Naval Wargames and History


I really love Naval Wargaming. It is probably my favourite era to paint miniatures in and my second favourite to play in. In one of my by now famous quotes, I recall talking to my friend Wally in Australia about naval wargaming, and noted how much I enjoyed playing with ships that sail and how good my abilities were when using them. Wallace noted that he rather preferred triple expansion engines and large guns. Since that time, I have never won a sail based wargame against him and he has never won anything with gunpowder weapons and screw driven vessels. Ah, such is life. Enough of this however. As I mentioned, I really love naval wargaming. I love it in all periods of history, from very ancient up to World War II. Particular favourites are the Russian Japanese War of 1904-5 and the ironclads of the American Civil War.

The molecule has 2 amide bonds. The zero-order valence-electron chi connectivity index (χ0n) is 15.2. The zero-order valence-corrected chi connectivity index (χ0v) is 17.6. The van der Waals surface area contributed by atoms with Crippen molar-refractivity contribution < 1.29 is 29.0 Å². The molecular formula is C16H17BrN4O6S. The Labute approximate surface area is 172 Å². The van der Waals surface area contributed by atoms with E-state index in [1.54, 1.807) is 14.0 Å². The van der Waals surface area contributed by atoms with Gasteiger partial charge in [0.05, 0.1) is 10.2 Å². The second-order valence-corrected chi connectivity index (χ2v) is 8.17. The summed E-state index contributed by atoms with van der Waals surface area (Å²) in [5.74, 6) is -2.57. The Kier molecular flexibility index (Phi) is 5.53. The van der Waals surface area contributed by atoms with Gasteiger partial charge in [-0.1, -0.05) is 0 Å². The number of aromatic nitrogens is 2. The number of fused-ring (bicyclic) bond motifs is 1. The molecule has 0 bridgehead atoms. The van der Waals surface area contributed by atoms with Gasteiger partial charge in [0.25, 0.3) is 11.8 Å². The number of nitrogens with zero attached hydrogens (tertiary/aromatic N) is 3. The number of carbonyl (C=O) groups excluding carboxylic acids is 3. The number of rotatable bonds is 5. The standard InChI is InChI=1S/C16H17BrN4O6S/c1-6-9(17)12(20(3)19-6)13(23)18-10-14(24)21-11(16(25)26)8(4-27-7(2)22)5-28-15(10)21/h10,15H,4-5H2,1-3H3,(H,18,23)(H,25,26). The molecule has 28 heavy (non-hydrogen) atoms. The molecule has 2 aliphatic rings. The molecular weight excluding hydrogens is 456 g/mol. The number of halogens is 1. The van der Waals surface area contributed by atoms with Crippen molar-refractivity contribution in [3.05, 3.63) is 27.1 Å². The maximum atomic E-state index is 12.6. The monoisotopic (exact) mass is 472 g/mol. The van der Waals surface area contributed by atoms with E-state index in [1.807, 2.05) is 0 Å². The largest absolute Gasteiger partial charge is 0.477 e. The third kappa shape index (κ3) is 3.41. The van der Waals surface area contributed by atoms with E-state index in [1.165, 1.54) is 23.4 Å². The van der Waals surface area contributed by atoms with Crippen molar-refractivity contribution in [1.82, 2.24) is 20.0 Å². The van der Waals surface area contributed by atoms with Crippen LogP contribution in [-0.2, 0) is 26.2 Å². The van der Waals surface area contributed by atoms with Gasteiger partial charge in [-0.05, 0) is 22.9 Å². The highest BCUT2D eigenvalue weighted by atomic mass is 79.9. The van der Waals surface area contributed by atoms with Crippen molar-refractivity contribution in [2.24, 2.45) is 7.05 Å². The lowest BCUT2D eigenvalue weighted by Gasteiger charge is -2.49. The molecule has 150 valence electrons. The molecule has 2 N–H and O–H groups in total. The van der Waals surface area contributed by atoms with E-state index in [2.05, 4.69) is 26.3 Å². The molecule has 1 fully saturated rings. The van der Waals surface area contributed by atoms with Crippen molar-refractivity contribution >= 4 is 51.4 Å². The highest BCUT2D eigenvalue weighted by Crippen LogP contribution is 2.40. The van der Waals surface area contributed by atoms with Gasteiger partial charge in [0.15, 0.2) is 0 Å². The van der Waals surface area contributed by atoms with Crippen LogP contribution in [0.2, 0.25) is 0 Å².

One of the more memorable American Civil War games occurred between Wallace and myself. We were playing with one vessel each in a river action. The result of the battle was considered a draw as at the conclusion of the battle, Wallace’s damaged vessel, with its captain hors de combat on the bridge, was sailing as rapidly as possible away from my vessel. However, I was unable to pursue and ultimately destroy his vessel as his final shot before departing resulted in the jamming of my rudder and my vessel then sailing in circles.

On another occasion, playing Russian Japanese War of 1905 with Wal, Wal had suffered 17 defeats in a row using the Russians and me the Japanese. He remarked that there was no way the Russian vessels could win against the Japanese. The following week we swapped sides, I took the Russians out and soundly defeated the Japanese. This is what makes naval wargaming such fun.

Enough of these reminiscences. On to matters more naval.